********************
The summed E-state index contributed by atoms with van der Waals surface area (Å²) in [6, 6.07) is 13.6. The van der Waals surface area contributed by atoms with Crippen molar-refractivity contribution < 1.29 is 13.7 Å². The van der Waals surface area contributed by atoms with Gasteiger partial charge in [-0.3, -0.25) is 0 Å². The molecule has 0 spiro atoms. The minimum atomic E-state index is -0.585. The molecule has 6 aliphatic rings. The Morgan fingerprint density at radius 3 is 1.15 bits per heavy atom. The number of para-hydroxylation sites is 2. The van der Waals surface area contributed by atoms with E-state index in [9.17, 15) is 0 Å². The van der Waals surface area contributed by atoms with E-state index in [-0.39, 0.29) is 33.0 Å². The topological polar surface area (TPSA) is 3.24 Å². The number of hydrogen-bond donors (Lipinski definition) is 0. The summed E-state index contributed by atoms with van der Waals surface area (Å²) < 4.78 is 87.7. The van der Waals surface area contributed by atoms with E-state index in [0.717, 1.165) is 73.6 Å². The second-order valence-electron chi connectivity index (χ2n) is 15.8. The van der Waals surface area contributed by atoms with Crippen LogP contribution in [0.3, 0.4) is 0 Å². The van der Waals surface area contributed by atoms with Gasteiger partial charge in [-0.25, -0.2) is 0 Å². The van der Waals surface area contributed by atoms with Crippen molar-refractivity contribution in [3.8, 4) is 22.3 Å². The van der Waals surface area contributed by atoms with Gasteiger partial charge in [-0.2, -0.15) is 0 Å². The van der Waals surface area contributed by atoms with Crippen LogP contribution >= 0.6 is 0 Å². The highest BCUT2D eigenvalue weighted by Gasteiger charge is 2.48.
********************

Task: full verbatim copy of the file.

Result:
The summed E-state index contributed by atoms with van der Waals surface area (Å²) in [6, 6.07) is 13.6. The van der Waals surface area contributed by atoms with Crippen molar-refractivity contribution < 1.29 is 13.7 Å². The van der Waals surface area contributed by atoms with Gasteiger partial charge in [-0.3, -0.25) is 0 Å². The molecule has 0 spiro atoms. The minimum atomic E-state index is -0.585. The molecule has 6 aliphatic rings. The Morgan fingerprint density at radius 3 is 1.15 bits per heavy atom. The number of para-hydroxylation sites is 2. The van der Waals surface area contributed by atoms with E-state index in [9.17, 15) is 0 Å². The van der Waals surface area contributed by atoms with E-state index in [-0.39, 0.29) is 33.0 Å². The topological polar surface area (TPSA) is 3.24 Å². The number of hydrogen-bond donors (Lipinski definition) is 0. The summed E-state index contributed by atoms with van der Waals surface area (Å²) < 4.78 is 87.7. The van der Waals surface area contributed by atoms with E-state index in [0.717, 1.165) is 73.6 Å². The second-order valence-electron chi connectivity index (χ2n) is 15.8. The van der Waals surface area contributed by atoms with Crippen LogP contribution in [0.3, 0.4) is 0 Å². The van der Waals surface area contributed by atoms with Gasteiger partial charge in [-0.25, -0.2) is 0 Å². The van der Waals surface area contributed by atoms with Crippen molar-refractivity contribution in [3.8, 4) is 22.3 Å². The van der Waals surface area contributed by atoms with Gasteiger partial charge in [-0.2, -0.15) is 0 Å². The van der Waals surface area contributed by atoms with Crippen LogP contribution >= 0.6 is 0 Å². The highest BCUT2D eigenvalue weighted by Gasteiger charge is 2.48.